Step 2 of Mill's argument was to demonstrate that, as a matter of empirical fact, the only thing that people see as worthy of desire (as an end) is happiness. Mill's support for psychological hedonism is relatively brief, and deals with few objections. But having already set things up so that whatever is desired as an end, constitutes part of happiness [U-4:8], this "empirical demonstration" proceeds rather easily.
"It results from the preceding considerations, that there is in reality nothing desired except happiness." [U4:8]
Step 3 of Mill's argument, therefore, proceeds quite naturally. If to desire some thing (as an end, foundationally) is sufficient to establish that we see that thing as worthy of desire, and if there is but one thing that we do so see as worthy of desire (as an end, foundationally), then it logically follows that there is but one thing that is worthy of desire (as an end, foundationally). And that thing is happiness / utility / pleasure.
"If the opinion which I have now stated is psychologically true - if human nature is so constituted as to desire nothing which is not either a part of happiness or a means of happiness - we can have no other proof, and we require no other, that these are the only things desirable. If so, happiness is the sole end of human action, and the promotion of it the test by which to judge of all human conduct;" [U4:9]
Step 4 of Mill's argument invokes three hidden, but for Mill relatively simplistic, premises.
Step 4.1 of Mill's argument depends on the assumption that if something is of value to someone, it is because it is of value simpliciter. The impact of this premise comes out most clearly in a private letter from Mill to Henry Jones (13/6/1868):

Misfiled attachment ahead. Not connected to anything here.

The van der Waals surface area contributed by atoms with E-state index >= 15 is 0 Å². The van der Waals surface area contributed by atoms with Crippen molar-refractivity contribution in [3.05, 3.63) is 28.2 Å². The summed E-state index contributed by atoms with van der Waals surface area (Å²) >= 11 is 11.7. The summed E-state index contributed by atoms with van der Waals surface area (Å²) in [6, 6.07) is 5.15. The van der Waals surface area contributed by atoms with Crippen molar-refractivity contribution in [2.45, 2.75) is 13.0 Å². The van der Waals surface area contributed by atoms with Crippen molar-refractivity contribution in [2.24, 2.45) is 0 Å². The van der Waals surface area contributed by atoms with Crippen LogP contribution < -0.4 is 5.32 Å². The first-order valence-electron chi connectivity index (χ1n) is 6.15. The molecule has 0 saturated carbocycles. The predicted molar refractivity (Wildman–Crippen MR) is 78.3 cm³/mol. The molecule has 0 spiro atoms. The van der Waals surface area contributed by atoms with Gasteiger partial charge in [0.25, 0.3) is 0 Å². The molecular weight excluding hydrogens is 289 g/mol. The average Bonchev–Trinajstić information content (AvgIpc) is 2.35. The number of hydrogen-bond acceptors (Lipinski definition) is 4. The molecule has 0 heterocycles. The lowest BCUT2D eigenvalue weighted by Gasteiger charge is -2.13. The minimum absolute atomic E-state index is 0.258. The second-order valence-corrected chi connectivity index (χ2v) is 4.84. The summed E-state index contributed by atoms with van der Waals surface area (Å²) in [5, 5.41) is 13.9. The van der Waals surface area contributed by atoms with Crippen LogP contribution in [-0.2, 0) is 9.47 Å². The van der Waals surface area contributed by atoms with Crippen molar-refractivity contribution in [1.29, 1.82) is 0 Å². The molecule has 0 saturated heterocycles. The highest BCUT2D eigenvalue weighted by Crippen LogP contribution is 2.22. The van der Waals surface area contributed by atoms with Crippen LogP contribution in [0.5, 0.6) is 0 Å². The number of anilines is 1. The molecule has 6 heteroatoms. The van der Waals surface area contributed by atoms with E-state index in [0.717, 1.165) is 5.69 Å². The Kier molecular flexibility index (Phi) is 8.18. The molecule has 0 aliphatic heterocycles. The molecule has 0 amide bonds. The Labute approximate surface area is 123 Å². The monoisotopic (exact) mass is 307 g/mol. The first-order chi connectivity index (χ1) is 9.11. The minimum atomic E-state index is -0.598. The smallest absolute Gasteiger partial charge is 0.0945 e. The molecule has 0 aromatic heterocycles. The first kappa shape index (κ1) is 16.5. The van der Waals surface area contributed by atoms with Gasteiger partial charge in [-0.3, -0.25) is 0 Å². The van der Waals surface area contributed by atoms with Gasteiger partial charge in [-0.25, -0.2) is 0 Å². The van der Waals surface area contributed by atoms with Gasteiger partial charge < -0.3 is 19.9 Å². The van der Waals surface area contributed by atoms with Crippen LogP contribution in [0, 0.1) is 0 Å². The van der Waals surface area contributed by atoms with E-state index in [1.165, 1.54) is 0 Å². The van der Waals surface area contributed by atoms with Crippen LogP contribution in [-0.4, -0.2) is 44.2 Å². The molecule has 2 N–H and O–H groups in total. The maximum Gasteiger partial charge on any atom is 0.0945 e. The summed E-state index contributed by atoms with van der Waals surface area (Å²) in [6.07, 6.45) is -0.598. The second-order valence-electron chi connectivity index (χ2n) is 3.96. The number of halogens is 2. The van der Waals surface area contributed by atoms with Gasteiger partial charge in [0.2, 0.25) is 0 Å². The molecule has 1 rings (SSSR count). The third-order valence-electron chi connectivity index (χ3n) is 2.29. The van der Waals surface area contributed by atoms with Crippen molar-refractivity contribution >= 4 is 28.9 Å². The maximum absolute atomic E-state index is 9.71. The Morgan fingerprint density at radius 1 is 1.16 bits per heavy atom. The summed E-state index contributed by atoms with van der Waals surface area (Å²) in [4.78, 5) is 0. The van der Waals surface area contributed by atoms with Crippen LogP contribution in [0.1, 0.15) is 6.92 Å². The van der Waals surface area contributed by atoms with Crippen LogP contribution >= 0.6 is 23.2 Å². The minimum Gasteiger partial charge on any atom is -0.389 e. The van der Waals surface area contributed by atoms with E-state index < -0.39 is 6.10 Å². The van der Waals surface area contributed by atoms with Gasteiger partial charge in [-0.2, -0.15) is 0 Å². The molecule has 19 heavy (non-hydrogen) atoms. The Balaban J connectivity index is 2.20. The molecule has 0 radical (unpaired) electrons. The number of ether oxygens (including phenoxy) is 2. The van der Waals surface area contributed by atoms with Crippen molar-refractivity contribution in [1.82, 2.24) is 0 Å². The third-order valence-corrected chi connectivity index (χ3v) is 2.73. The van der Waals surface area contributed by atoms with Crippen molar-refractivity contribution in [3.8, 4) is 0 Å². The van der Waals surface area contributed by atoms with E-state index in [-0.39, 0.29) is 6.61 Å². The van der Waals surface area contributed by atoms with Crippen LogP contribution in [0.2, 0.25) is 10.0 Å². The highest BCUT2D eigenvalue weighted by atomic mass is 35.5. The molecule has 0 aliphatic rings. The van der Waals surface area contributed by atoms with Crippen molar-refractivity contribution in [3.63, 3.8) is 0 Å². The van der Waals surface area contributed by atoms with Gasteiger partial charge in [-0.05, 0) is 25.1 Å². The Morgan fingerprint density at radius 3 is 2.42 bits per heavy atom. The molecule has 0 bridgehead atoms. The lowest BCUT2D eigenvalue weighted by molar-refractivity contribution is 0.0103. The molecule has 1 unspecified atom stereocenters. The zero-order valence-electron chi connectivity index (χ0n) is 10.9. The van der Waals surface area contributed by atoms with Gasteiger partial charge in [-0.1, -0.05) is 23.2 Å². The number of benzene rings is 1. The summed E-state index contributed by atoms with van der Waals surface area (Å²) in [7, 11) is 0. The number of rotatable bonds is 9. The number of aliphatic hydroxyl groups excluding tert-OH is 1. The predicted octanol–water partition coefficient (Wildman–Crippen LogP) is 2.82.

"[W]hen I said that the general happiness is a good to the aggregate of all persons I did not mean that every human being's happiness is a good to every other human being; though I think, in a good state of society & education it would be so. I merely meant in this particular sentence to argue that since A's happiness is a good, B's a good, C's a good, &c., the sum of all these goods must be a good." [CW-XVI:1414]
Mill is here clearly talking about happiness as a good simpliciter rather than possessively. Happiness is of value independently of whose happiness it is. In Mill's day, this was a common belief about the nature of value. Mill's Utilitarianism was first published (in Fraser's Magazine) in 1861(5). Adam Smith's The Wealth of Nations was published in 1776(6). David Ricardo's Principles of Political Economy and Taxation was published in 1817(7). And Karl Marx's Das Kapital was published in 1867(8). All four of these classical political economists shared a common approach to developing their theories of value. They all searched for value in the conditions of production. In other words, they believed that a thing had value simpliciter rather than possessively. This was still the common view of value as late as Moore's Principia Ethica, published in 1903(9).
"When…I talk of anything I get as 'my own good,' I must mean either that the thing I get is good, or that my possessing it is good. In both cases it is only the thing or the possession of it which is mine, and not the goodness of that thing or that possession… The good of it can in no possible sense be 'private' or belong to me; any more than a thing can exist privately or for one person only. The only reason I can have for aiming at 'my own good,' is that it is good absolutely that what I so call should belong to me -- good absolutely that I should have something, which, if I have it, others cannot have. But if it is good absolutely that I should have it, then everyone else has as much reason for aiming at my having it, as I have myself. If, therefore, it is true of any single man's 'interest' or 'happiness' that it ought to be his sole ultimate end, this can only mean that that man's 'interest' or 'happiness' is the sole good … What Egoism holds, therefore, is that each man's happiness is the sole good -- that a number of different things are each of them the only good thing there is -- an absolute contradiction." (G. E. Moore, Principia Ethica, 98-99.)